[URPE] Review of Keynesian Economics (ROKE)
mail at thomaspalley.com
Sat Mar 31 10:23:51 MDT 2012
Dear Friends and Colleagues,
I am writing to inform you about the Review of Keynesian Economics (ROKE), a
new journal I have co-founded with Louis-Philippe Rochon (Laurentian
University) and Matias Vernengo (Central Bank of Argentina).
ROKE will be published by Edward Elgar. Details about the journal are
available here <http://www.e-elgar.com/journals/journal_main.lasso?ref=ROKE>
We invite you to subscribe to the journal and submit manuscripts. Please
also ask your library to subscribe.
An abridged version of the founding statement of purpose is attached below.
The full statement is available here
We look forward to your participation and engagement.
Review of Keynesian Economics
Abridged Statement of the Founding Editors
"Economics and the economic crisis: The case for change"
It is widely recognized that economic crises can sometimes trigger enormous
change, both with regard to economic theory and the politics of governance.
Today, the global economy is struggling with the fall-out from the financial
crash of 2008 and the Great Recession of 2007-09. The economic crisis that
these events have generated, combined with the failure of the mainstream
economics profession, has again put the question of change on the table.
With regard to the economics profession, it stands significantly discredited
owing to its failure to foresee the recession and the financial crash; its
repeated over-optimistic forecasts of rapid recovery; and lack of
plausibility surrounding its attempts to explain events. Reasonable people
do not expect economists to predict the daily movements of the stock market,
but they do expect them to anticipate and explain major imminent economic
developments. On that score the profession failed catastrophically,
revealing fundamental theoretical inadequacies.
This intellectual failure has prompted us to launch the Review of Keynesian
Economics. At a time of journal proliferation some may wonder about the need
for another journal. We would respond there is a proliferation of journals
but that proliferation is essentially within one intellectual paradigm. As
such, it obscures the fact that the range of theoretical inquiry is actually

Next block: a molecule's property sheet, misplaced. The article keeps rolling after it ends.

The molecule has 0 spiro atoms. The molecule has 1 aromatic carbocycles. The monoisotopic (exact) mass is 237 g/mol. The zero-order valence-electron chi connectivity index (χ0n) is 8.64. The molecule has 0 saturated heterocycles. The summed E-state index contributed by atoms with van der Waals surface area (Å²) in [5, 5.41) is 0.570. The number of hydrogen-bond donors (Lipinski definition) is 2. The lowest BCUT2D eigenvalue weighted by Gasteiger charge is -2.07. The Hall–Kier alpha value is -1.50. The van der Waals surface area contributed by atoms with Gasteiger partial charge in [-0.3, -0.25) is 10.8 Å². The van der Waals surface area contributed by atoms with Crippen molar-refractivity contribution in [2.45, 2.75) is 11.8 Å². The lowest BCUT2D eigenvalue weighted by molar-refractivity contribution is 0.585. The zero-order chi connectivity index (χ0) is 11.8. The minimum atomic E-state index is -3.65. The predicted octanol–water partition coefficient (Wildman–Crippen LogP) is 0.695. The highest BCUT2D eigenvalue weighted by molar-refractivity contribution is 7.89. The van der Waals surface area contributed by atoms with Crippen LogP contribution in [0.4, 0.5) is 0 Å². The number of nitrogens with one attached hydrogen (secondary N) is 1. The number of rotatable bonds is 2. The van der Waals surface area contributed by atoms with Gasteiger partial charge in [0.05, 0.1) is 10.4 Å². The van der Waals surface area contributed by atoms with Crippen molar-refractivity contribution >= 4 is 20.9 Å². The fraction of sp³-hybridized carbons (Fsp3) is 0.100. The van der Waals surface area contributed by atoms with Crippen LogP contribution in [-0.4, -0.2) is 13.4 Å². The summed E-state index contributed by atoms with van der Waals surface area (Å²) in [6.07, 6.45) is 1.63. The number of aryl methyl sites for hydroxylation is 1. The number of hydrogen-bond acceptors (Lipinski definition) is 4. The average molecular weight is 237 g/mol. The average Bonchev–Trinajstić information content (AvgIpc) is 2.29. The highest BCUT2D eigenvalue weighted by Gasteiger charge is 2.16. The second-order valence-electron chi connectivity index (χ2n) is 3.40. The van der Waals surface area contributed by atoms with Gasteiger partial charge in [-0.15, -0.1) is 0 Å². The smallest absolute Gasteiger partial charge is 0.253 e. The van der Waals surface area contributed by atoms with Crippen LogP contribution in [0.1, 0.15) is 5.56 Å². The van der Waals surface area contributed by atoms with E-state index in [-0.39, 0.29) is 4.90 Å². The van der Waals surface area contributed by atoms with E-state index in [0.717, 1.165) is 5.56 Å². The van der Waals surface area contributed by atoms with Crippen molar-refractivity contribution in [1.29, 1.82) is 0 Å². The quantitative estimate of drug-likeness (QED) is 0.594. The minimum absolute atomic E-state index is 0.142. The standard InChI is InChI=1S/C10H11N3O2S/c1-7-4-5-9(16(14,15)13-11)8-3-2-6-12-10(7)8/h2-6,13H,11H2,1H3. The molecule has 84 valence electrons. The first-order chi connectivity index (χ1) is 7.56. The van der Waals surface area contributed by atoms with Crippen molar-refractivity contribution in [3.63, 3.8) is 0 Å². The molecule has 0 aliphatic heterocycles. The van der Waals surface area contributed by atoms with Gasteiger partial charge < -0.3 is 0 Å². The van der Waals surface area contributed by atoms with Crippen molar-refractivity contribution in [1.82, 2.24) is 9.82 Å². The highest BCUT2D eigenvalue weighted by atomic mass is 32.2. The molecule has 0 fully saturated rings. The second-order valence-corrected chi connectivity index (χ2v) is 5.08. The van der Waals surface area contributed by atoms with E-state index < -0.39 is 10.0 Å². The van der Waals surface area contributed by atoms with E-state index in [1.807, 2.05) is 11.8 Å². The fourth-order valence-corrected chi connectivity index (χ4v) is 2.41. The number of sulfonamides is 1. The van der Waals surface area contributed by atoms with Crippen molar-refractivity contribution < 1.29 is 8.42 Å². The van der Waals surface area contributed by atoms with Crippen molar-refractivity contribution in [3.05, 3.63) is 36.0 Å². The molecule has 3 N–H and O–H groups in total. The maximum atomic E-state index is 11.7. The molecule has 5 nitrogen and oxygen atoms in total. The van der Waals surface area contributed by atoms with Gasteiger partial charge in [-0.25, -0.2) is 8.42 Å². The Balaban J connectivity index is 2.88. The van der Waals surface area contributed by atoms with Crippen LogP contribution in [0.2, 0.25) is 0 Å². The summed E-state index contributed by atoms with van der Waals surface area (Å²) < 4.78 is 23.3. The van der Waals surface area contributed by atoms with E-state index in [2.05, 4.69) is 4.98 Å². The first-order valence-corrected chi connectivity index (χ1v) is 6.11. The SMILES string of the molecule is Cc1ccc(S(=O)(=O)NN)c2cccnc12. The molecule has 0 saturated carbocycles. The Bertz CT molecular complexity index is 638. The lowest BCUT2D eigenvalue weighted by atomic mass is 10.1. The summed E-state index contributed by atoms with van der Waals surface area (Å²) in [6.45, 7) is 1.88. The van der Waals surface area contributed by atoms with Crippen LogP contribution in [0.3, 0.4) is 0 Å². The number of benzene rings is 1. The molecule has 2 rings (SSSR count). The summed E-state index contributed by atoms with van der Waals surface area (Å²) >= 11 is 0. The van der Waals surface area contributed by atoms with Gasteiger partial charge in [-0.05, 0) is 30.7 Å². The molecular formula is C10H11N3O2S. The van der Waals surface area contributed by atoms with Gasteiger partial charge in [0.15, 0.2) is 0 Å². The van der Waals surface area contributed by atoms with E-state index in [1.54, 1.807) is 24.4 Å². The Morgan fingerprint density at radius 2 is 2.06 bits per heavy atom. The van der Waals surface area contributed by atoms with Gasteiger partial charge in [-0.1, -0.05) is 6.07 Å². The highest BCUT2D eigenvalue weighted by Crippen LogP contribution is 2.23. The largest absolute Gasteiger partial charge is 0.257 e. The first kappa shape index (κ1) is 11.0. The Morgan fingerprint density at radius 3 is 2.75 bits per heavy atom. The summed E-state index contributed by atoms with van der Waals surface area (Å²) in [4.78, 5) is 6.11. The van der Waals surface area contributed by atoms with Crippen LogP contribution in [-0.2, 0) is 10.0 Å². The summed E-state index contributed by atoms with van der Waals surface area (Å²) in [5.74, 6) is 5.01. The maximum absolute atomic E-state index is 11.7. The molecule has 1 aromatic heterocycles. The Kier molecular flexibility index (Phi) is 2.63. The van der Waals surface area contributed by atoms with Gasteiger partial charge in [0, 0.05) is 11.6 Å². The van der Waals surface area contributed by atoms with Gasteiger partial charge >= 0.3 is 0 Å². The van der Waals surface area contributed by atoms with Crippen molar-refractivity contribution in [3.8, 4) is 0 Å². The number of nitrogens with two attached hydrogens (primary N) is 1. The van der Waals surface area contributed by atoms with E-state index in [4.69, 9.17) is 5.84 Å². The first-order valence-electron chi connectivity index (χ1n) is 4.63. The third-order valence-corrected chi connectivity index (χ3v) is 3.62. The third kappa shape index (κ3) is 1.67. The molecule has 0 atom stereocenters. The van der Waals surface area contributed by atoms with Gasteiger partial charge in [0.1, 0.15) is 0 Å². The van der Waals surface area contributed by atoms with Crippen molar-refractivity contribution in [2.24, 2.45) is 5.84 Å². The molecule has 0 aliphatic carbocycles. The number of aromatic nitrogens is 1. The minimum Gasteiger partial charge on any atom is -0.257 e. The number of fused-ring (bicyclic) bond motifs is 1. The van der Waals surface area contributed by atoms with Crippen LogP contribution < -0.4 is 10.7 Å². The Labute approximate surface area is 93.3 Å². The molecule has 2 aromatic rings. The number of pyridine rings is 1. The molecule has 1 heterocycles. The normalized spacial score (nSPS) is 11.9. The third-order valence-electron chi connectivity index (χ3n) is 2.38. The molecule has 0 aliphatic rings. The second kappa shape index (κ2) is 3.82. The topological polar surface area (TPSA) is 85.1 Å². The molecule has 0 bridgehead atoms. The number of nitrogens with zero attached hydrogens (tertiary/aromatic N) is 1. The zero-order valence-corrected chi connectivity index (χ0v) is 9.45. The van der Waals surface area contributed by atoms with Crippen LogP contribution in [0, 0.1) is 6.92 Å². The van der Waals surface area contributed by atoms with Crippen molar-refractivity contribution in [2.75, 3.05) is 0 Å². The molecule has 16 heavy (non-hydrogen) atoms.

very narrow. A journal devoted to Keynesian economics is therefore needed
both to correct this narrowness and because events have once again confirmed
the profound relevance of Keynesian theory.
Reflection upon the intellectual history of macroeconomics over the past
seventy-five years can help to understand the current predicament and need
for this new journal. That history traces an arc, which first saw the
eclipse of classical macroeconomics by Keynesian macroeconomics, and then
saw the eclipse of Keynesian macroeconomics by a revived and re-tooled
The crisis associated with the Great Depression of the 1930s inspired John
Maynard Keynes to write The General Theory of Employment, Interest and
Money. Keynes' theory had enormous influence both inside and outside the
academy, and his ideas on the importance of effective demand triggered a
remaking of macroeconomics that saw Keynesian theory displace classical
macroeconomic theory. After World War II, the Keynesian theoretical
revolution inspired new policy thinking that contributed to a twenty-five
year period of unprecedented prosperity, now widely referred to as "The
Golden Age" of capitalism or "The Age of Keynes". However, adherents of
classical macroeconomic theory never accepted the legitimacy of Keynesian
economics and they forged a counter-revolution that restored classical
macroeconomics. That counter-revolution has had grave consequences for
economic policy and society, and in the academy it narrowed the space for
economic thought by imposing an intellectual monopoly. The financial crisis
of 2008 and the accompanying Great Recession provide an opportunity to
re-open economic theory and economic policy.
>From Financial Crisis to Stagnation, Cambridge University Press, 2012.
US discount (20%) available at:
Senior Economic Adviser, AFL-CIO and
Associate, Economic Growth Program, New America Foundation
e-mail: mail at thomaspalley.com
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